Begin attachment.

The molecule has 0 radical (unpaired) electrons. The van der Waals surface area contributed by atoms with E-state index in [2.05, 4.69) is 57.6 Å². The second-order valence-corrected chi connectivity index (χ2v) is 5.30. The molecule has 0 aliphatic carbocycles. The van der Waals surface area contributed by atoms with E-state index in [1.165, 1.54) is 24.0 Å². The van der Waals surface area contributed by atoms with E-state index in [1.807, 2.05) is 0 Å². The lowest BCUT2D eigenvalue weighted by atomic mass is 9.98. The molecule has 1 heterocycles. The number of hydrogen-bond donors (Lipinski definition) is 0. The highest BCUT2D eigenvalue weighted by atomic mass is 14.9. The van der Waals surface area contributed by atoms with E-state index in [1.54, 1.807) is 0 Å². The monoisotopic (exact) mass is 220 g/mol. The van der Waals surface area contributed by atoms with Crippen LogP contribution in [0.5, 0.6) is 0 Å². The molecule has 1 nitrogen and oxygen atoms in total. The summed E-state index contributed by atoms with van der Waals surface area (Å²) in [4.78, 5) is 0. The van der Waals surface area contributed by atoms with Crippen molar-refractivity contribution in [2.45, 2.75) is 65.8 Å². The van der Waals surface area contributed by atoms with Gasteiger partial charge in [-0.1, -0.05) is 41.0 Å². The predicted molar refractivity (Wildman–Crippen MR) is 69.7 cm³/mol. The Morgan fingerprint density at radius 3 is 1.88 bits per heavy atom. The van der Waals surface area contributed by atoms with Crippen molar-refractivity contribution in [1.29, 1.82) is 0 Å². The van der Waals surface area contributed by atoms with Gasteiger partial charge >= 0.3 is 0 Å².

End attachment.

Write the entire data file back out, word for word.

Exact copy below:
The molecule has 0 radical (unpaired) electrons. The van der Waals surface area contributed by atoms with E-state index in [2.05, 4.69) is 57.6 Å². The second-order valence-corrected chi connectivity index (χ2v) is 5.30. The molecule has 0 aliphatic carbocycles. The van der Waals surface area contributed by atoms with E-state index in [1.165, 1.54) is 24.0 Å². The van der Waals surface area contributed by atoms with E-state index in [1.807, 2.05) is 0 Å². The lowest BCUT2D eigenvalue weighted by atomic mass is 9.98. The molecule has 1 heterocycles. The number of hydrogen-bond donors (Lipinski definition) is 0. The highest BCUT2D eigenvalue weighted by atomic mass is 14.9. The van der Waals surface area contributed by atoms with E-state index in [1.54, 1.807) is 0 Å². The monoisotopic (exact) mass is 220 g/mol. The van der Waals surface area contributed by atoms with Crippen LogP contribution in [0.5, 0.6) is 0 Å². The molecule has 1 nitrogen and oxygen atoms in total. The summed E-state index contributed by atoms with van der Waals surface area (Å²) in [4.78, 5) is 0. The van der Waals surface area contributed by atoms with Crippen molar-refractivity contribution in [2.45, 2.75) is 65.8 Å². The van der Waals surface area contributed by atoms with Gasteiger partial charge in [-0.1, -0.05) is 41.0 Å². The predicted molar refractivity (Wildman–Crippen MR) is 69.7 cm³/mol. The Morgan fingerprint density at radius 3 is 1.88 bits per heavy atom. The van der Waals surface area contributed by atoms with Crippen molar-refractivity contribution in [1.29, 1.82) is 0 Å². The van der Waals surface area contributed by atoms with Gasteiger partial charge >= 0.3 is 0 Å².